Reconquista 2.0 – revising a released game

When you’re making games on your own, finishing a project is already a pretty big milestone. But chances are you had to cut some corners to get it done. There are usually a few features that fall by the wayside depending on time, energy, or technical complexity. But how do you decide to either write off those ideas or keep them stored away for a potential version 2.0?

Since Reconquista was my first 3D game, I had to cut a lot of corners, so when I finished v1.0 I did not feel fulfilled. There wasn’t much to do outside of make a beeline for the temple, and the enemy AI was pretty rudimentary – it didn’t really reward exploration or experimentation. So when I released the game, I knew that I would someday revisit the game design. And I did.


I came back for three reasons; I wanted to:

  • Pull the visuals towards a cohesive style so it would reflect my professional aesthetic better
  • Add a puzzle to get access to the temple, pushing you to explore more of the island and giving purpose to an existing mechanic
  • Improve the enemy encounters to reduce confusion and/or frustration
conquistador upgrade
Improvements to the enemy model and texture made it look more like a conquistador without having to spend hours trying to wrangle a 3D modelling program.

Originally I wanted the enemies to be present from the start, just patrolling, and the gameplay would focus a lot more on stealth. But that really would have been too much work for a simple experimental exploration game. And in the end I think it actually works better; I had to come up with solutions to make the island not feel empty at first, so I added random shrieks and rustling bushes in the distance, turning the enemies more into unseen wild animals, or some sort of spirit guardians, always lurking just outside of your field of view. It creates a much tenser atmosphere.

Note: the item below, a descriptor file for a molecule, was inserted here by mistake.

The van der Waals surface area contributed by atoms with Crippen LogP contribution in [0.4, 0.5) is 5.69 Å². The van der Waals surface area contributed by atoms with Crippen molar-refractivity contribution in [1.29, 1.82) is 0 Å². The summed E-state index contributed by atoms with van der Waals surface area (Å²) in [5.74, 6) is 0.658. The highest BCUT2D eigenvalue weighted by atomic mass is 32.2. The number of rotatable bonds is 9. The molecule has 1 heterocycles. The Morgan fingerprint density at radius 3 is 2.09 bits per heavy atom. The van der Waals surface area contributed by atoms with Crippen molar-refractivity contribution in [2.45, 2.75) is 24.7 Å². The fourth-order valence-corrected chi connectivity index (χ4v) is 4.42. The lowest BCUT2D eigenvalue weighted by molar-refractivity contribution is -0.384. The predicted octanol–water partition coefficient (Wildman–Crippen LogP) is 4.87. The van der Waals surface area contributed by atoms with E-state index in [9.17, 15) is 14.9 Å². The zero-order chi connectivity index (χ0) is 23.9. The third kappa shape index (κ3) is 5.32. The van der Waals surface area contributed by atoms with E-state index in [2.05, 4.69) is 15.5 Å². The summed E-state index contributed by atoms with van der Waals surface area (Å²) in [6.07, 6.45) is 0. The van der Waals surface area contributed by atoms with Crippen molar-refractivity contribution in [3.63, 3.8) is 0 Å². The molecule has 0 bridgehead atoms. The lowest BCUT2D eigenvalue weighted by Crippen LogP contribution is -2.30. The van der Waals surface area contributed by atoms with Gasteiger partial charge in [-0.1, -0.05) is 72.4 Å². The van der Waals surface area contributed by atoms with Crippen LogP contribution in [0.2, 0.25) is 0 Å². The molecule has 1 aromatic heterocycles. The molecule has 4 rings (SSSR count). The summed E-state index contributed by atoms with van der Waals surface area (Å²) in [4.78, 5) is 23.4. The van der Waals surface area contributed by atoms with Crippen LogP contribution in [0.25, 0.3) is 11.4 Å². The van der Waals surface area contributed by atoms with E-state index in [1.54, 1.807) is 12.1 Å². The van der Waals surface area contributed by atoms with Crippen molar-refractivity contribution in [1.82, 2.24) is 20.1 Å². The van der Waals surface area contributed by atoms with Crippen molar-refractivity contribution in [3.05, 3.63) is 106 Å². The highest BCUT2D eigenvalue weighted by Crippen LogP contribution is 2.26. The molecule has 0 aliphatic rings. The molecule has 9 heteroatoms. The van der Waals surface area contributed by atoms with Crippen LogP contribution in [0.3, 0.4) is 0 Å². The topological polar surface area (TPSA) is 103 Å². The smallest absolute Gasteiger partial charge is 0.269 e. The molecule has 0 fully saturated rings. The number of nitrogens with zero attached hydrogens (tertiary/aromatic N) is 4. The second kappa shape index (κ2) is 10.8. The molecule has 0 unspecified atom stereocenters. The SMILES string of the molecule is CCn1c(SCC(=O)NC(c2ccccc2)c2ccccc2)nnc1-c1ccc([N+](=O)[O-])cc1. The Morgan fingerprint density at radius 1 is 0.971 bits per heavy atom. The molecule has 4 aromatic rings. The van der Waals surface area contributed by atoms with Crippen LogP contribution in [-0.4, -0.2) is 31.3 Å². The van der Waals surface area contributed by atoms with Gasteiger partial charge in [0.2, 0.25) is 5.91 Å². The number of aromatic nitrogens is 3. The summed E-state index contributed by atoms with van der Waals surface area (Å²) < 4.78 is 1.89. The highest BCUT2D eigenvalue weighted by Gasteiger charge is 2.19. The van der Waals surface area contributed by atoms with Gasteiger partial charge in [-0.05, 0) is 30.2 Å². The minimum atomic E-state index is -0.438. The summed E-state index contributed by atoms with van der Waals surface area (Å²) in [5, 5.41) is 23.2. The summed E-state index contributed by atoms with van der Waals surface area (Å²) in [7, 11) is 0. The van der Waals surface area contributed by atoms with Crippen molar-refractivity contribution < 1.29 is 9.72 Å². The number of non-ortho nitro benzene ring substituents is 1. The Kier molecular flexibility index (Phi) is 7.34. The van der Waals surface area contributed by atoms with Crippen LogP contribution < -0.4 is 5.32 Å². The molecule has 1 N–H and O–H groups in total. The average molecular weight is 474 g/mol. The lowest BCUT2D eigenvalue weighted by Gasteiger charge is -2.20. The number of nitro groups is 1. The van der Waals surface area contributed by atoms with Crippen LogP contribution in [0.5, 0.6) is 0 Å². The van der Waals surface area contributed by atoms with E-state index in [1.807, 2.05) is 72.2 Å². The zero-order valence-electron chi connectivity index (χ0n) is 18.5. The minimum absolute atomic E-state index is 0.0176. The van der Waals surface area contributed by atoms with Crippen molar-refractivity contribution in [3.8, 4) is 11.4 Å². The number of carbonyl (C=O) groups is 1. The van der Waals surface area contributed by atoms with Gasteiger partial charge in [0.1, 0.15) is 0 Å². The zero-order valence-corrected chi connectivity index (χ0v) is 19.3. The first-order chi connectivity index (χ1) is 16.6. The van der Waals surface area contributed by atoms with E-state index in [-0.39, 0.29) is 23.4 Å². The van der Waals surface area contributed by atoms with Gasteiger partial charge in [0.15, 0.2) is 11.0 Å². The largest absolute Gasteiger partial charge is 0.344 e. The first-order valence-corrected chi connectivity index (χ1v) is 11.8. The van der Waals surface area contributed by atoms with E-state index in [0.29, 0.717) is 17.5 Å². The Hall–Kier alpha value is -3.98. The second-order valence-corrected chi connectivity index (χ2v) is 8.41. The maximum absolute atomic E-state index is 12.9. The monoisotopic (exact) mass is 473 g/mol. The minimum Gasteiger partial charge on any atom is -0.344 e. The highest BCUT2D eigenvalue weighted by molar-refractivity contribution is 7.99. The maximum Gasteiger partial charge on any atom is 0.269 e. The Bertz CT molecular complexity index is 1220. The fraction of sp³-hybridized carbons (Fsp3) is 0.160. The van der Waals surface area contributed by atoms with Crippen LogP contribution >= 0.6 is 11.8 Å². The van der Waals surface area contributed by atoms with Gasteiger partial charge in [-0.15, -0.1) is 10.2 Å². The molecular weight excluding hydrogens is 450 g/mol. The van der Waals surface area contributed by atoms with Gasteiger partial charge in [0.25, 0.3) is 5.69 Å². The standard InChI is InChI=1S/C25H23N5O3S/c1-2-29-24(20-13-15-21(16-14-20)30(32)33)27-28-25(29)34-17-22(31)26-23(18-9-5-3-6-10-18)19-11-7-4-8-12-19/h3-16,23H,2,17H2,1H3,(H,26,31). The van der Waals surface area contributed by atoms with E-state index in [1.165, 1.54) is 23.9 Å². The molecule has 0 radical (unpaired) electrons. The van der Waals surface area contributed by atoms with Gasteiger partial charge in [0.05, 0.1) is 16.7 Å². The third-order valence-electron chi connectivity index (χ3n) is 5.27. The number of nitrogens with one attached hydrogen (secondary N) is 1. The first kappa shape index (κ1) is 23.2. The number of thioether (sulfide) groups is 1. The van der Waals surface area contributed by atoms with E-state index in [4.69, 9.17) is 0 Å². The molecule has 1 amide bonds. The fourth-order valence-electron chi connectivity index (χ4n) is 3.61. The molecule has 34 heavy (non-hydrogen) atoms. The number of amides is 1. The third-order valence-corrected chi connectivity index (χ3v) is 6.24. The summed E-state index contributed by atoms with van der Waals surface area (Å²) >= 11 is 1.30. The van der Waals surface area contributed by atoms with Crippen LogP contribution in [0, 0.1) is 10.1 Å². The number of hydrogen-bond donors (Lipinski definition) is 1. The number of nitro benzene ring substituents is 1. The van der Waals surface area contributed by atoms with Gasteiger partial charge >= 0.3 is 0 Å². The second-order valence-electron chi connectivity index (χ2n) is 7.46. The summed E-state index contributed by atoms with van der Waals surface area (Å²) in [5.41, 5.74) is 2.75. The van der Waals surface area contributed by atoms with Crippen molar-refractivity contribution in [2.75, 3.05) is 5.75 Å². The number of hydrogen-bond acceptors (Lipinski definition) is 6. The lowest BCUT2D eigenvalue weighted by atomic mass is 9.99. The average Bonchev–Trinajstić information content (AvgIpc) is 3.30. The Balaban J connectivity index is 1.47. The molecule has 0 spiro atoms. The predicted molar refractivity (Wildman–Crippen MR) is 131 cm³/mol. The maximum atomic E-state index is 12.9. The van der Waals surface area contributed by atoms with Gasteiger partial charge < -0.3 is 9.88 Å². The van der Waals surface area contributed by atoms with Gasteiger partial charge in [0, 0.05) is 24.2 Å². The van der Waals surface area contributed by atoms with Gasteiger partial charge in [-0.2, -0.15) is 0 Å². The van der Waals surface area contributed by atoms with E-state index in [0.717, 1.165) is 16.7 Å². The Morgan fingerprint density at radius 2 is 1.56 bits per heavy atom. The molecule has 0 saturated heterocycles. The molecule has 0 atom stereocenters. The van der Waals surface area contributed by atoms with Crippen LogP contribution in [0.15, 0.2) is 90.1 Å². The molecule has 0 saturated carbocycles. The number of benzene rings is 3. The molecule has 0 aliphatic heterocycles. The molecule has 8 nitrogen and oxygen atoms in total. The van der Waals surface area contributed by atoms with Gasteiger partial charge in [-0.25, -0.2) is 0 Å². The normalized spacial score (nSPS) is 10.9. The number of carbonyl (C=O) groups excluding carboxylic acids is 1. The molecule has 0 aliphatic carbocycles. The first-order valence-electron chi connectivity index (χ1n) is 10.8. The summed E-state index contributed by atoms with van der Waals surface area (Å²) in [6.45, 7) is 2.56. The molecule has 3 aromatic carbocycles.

I’m glad to have been able to implement almost everything that was still on my wish list, and some cool spur-of-the-moment things like motion blur and rain too. Ordinarily I would have let those ideas collect dust on their Trello board, passively shaming me with their incompleteness, but now the list is empty, and I can flush this project from my mind.

So I guess if you have a completed project that you’re not happy with, make a cost-benefit analysis. Will your ideas add something substantial to the experience, or will they only make it a little cooler? Can you implement these ideas in a manageable amount of time, or would that time be better spent creating something new? Does the game have so much potential that you’d be doing players a disservice by not adding these features? I say: if you’re proud of the result, and there’s nothing glaringly wrong or missing, use your energy to build something new. You can always remaster later.

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